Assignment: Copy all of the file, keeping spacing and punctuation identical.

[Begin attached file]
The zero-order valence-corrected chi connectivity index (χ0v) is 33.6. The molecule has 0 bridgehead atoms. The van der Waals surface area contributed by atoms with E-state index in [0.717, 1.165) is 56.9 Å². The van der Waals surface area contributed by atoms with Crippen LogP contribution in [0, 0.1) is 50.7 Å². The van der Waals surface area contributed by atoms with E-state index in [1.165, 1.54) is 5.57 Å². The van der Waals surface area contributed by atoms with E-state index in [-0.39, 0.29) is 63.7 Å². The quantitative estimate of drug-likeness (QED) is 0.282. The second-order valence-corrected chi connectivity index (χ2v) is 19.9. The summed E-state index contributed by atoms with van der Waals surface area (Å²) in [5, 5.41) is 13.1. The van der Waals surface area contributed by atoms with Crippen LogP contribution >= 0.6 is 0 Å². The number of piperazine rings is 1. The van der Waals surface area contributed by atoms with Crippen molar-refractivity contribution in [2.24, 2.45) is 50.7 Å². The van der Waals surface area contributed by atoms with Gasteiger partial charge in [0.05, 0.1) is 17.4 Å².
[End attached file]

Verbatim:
The zero-order valence-corrected chi connectivity index (χ0v) is 33.6. The molecule has 0 bridgehead atoms. The van der Waals surface area contributed by atoms with E-state index in [0.717, 1.165) is 56.9 Å². The van der Waals surface area contributed by atoms with Crippen LogP contribution in [0, 0.1) is 50.7 Å². The van der Waals surface area contributed by atoms with E-state index in [1.165, 1.54) is 5.57 Å². The van der Waals surface area contributed by atoms with E-state index in [-0.39, 0.29) is 63.7 Å². The quantitative estimate of drug-likeness (QED) is 0.282. The second-order valence-corrected chi connectivity index (χ2v) is 19.9. The summed E-state index contributed by atoms with van der Waals surface area (Å²) in [5, 5.41) is 13.1. The van der Waals surface area contributed by atoms with Crippen LogP contribution >= 0.6 is 0 Å². The number of piperazine rings is 1. The van der Waals surface area contributed by atoms with Crippen molar-refractivity contribution in [2.24, 2.45) is 50.7 Å². The van der Waals surface area contributed by atoms with Gasteiger partial charge in [0.05, 0.1) is 17.4 Å².